Kampala, Uganda | THE INDEPENDENT | A new set of standards for solar equipment has been adopted to protect actors in the solar-sector in Uganda.
The standards were adopted from the International Electrotechnical Commission to improve the quality of solar products to have a fair market competition by getting rid of fakes on the market. These standards will apply for the plug and play and solar home systems which include batteries, torches, lamps, chargers, controllers, fans, radios, cables, and panels among other solar gadgets under 350 watts.
Patricia Ejalu, the Deputy Executive Director at Uganda National Bureau of Standards-UNBS, is optimistic that the review will allow solar product users, traders and manufacturers to have an input into the process and ease enforcement of the new standards. This she adds will guarantee the safety of solar product users.
Energy consultant Eng. Kiremu Mgambo says that the standards address core aspects of durability, efficiency and functionality, that have been the focus of the Lighting Global Quality Standards in developed countries over the years. These include: advertising and marketing materials accurately reflecting tested product performance, appropriate protection from water exposure and physical access, having durable switches and connectors among others.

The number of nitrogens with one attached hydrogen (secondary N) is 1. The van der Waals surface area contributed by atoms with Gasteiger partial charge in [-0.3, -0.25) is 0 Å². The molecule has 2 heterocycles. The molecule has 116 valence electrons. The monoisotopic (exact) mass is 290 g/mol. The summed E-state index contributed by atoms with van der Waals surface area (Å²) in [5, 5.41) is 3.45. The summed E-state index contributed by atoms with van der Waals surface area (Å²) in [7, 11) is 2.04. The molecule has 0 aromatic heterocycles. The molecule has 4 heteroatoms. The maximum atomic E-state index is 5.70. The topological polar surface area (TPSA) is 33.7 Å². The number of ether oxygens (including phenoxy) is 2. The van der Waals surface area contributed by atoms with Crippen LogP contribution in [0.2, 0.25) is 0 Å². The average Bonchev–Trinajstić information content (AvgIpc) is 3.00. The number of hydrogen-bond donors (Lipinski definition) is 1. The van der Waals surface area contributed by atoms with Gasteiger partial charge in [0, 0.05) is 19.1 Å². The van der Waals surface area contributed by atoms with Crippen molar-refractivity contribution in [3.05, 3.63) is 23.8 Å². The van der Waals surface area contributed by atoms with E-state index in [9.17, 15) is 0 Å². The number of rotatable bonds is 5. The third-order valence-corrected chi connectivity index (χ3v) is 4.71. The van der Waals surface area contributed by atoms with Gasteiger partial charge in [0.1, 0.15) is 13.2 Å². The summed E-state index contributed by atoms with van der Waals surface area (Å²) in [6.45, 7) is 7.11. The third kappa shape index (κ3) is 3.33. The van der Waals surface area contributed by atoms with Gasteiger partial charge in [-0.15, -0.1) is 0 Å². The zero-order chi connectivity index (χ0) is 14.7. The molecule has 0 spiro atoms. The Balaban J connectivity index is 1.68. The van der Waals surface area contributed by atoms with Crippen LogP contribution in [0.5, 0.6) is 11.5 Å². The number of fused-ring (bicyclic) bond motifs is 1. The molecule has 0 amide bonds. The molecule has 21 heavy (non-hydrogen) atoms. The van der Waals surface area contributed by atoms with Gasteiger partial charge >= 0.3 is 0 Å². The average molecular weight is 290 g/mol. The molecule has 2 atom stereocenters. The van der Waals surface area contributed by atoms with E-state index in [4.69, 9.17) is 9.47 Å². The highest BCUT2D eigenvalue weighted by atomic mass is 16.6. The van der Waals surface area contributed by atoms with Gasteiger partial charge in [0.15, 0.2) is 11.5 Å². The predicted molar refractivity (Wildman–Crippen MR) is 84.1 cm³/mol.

According to the guidelines, all solar products on the market must have safety certification batteries, should not have mercury and cadmium, they should have circuit breakers, the right size of wires in line with current-voltage and must withstand heat and cold temperatures with its insulation not breaking.
Eng Kiremu says that a 2019 survey shows that 70 percent of solar products marketed in Uganda do not qualify for use, hence the need for solar standards.
According to Joyce Nkuyahaga, the Chief Executive Officer of the Uganda Solar Energy Association, the new standards will promote market growth with a fair competition among solar products dealers, protect consumers, create jobs and increase energy access with availability of genuine solar products in Uganda.
Benon Bena, the manager off-grid at Rural Electrification Agency (REA) says that sub-standard products in the renewable energy sector have affected efforts to improve off grid electricity access in Uganda, which now stands at 26 percent.
The review will run until November 30, while the standards will be presented to the National Standards Council for approval in December 2020.